• Soundstripe has somewhere over 7,000 songs, making it one of the smaller libraries we came across, though they do commit to adding 200 songs each month, so that number is likely to increase.
    • While Soundstripe has a lot of themed playlists, they don’t have much in terms of filtering options, so you may need to browse through quite a few to find what you’re looking for.
    • Soundstripe notes that they have Grammy-winning producers selecting the songs in their library, so we assume its high quality. 
  • PremiumBeat
    • PremiumBeat has over 21,000 songs, which are categorized by genre, mood, BPM, song duration and artists. They have over 100 subgenres, which gives you plenty of filters to sort through and find what you’re looking for. With 21,000 songs, we imagine those filters come in handy.
    • PremiumBeat doesn’t accept all submitted music, so there is likely some degree of a selection process.

Music Licensing Options & Pricing

Music licensing options and pricing can be confusing, and each company has a slightly different business model and takes a different approach to breaking down its options. Here we’ll take a look at subscriptions and single-license purchasing options, as well as compare pricing and how much music each option gives you access to.

  • Marmoset and Track Club
    • Marmoset offers both single-license options and subscription plans through our new app, Track Club. Subscriptions give users unlimited access to Track Club’s music and are based on a series of factors detailed on our pricing page. Individual subscriptions start at $18.00 a month or $144.00 a year if paid annually, which gives users a 20% discount if paid annually. A Business plan is $58.00 billed monthly, or $465 a year, which is also a 20% discount.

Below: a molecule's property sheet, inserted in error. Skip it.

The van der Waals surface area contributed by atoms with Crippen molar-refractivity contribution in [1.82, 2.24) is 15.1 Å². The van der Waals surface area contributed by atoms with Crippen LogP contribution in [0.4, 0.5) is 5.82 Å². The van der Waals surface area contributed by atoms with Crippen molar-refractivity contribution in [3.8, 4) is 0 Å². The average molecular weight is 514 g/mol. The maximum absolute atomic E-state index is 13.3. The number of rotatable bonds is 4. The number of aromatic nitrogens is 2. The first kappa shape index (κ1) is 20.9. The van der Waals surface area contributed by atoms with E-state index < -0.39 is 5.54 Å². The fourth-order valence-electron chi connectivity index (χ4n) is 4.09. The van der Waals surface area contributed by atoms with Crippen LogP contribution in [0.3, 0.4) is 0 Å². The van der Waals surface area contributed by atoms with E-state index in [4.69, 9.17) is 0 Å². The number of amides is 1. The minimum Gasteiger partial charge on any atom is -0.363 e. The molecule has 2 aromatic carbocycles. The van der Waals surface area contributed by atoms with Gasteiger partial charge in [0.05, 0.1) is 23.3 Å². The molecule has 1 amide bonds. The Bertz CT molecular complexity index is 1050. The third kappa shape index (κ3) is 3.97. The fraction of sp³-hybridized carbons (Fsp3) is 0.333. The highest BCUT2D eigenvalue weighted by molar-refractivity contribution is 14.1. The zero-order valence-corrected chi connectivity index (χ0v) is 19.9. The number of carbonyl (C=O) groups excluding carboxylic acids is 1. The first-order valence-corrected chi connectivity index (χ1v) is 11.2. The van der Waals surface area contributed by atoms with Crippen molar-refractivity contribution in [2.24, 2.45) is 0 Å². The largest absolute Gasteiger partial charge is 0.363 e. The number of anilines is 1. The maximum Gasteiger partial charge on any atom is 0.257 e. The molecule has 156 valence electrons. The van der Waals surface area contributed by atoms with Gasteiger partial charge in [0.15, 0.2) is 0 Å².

• Track Club users are also able to browse the full library, use MixLab, and even download tracks without a subscription, using the Test Drive plan. Users on this plan are not able to upload or monetize content with Track Club songs.
    • Marmoset’s single-song licenses vary in price, starting at $69.00.
  • Musicbed
    • Musicbed has options for both single-license purchases and ongoing subscriptions. Their single-use option does not include monetization, but their subscription model, which is renewed annually, includes unlimited music and monetization options. Subscriptions give users unlimited licensing access to Musicbed’s music library.
    • The pricing for their single-use options starts at $59.00, and varies based on use. Pricing for their subscription plans starts at $79.99. This is on the higher side of the subscription options we reviewed. They also seem to have quite a few subscription options depending on the kind of content you produce and how many people work at your organization. You’re not able to review all the plans at once, which makes it difficult to determine your options.
    • only offers subscription plans, so you aren’t able to purchase single-use licenses from them. Subscription plans give users unlimited licensing access to’s music and sound effects library.
    • They have three subscription plans, starting at $9.99 billed annually (or $15.00 billed monthly) for a personal plan, which includes use on social media only, and only covers one channel per platform. The unlimited plan offers more options, but is only available for annual billing at $16.00 a month.  
    • offers the least expensive plans we found, but can be limited in their coverage and payment flexibility.
  • Epidemic Sound
    • Epidemic Sound emphasizes their subscription plans, but you are able to purchase a single track license from them as well. Subscriptions give users unlimited licensing access to Epidemics library of music and sound effects.
    • Single track licenses start at $99.00, and their subscription plans start at $12.00 a month paid annually (or $15.00 billed monthly) and go up to $25.00 a month paid annually (or $49.00 billed monthly) for commercial use.